Corporate storytelling is developing a huge following and it’s not just for CIOs. Larry Prusak loves it, Patrick Lencioni has elevated it into a fine art and everyone seems to be getting the storytelling bug. Stories are great because they help people from disparate backgrounds develop a common understanding of a problem or vision – one that sticks. Storytelling has the power to corral even the most difficult of us and motivate us to play our part in the corporate journey.
Executives love stories because they require almost no detail, no plan, no roles and responsibilities and no changes in remuneration. Done well, they can convince people into delivering more for less pay and when they don’t stories will shame those same underpaid workers into delivering the goods. What’s not to like about storytelling?
At large UK outsourcing establishment there was an underperforming account in the Midlands. Legend has it that the CEO of the local authority berated the account manager with the legendary phrase: I’ll buy more IT when you can solve teenage pregnancy!” The account manager duly skulked into the corner and got on about his job of providing outsourced IT services. What should he have done? He should have used that story to develop truly value adding services which would have (i) increased the profitability of the account, (ii) built trust between him and the CEO, and (iii) possibly helped try and solve the actual problem.
He didn’t, so I did. I went to India and spoke to our outsourcing partners. I tried to engineer an end-to-end process whereby we could harness the incredible intellectual latency of our outsourcing partners, Genpact and Patni, to develop an integrated process for analysing local authority data then identify and target girls at risk for tailored social services. In this way we could break the socially debilitating cycle of early teenage pregnancy whilst pushing account revenue into the stratosphere. We needed to do this in a way that enabled us to retain the confidence of our customers as well as created buy-in from internal management. So, we made sure the data security was right and that the project was aligned to the new corporate strategy of a greater push into outsourcing the middle-office.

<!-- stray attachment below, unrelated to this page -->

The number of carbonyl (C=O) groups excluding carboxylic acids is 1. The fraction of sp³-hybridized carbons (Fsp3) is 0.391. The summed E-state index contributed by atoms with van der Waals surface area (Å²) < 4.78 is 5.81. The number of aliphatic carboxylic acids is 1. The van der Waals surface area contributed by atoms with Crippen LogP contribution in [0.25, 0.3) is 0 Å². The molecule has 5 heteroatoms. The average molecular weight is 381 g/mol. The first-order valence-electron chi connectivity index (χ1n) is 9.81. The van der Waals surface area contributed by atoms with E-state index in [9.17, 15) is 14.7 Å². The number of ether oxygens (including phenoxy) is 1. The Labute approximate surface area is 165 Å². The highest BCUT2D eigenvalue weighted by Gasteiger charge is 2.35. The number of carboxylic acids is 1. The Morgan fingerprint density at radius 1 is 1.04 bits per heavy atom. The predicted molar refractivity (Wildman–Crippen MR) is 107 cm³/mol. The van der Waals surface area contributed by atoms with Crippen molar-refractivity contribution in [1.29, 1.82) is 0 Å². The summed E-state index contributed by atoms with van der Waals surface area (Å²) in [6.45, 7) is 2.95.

I told the story. I told it again and again but I used it to tease out the detail of the development process, the customer engagement process, the revenue model and the customer benefits. Because, for every executive who smiled at the heart-warming vision there were 3 contrary developers, engineers and other middle managers who tried to shoot me down with the detail. My story explained the engineering process. My story was the glue which pulled all the systems engineering together and that is how I believe enterprise storytelling can help organisations.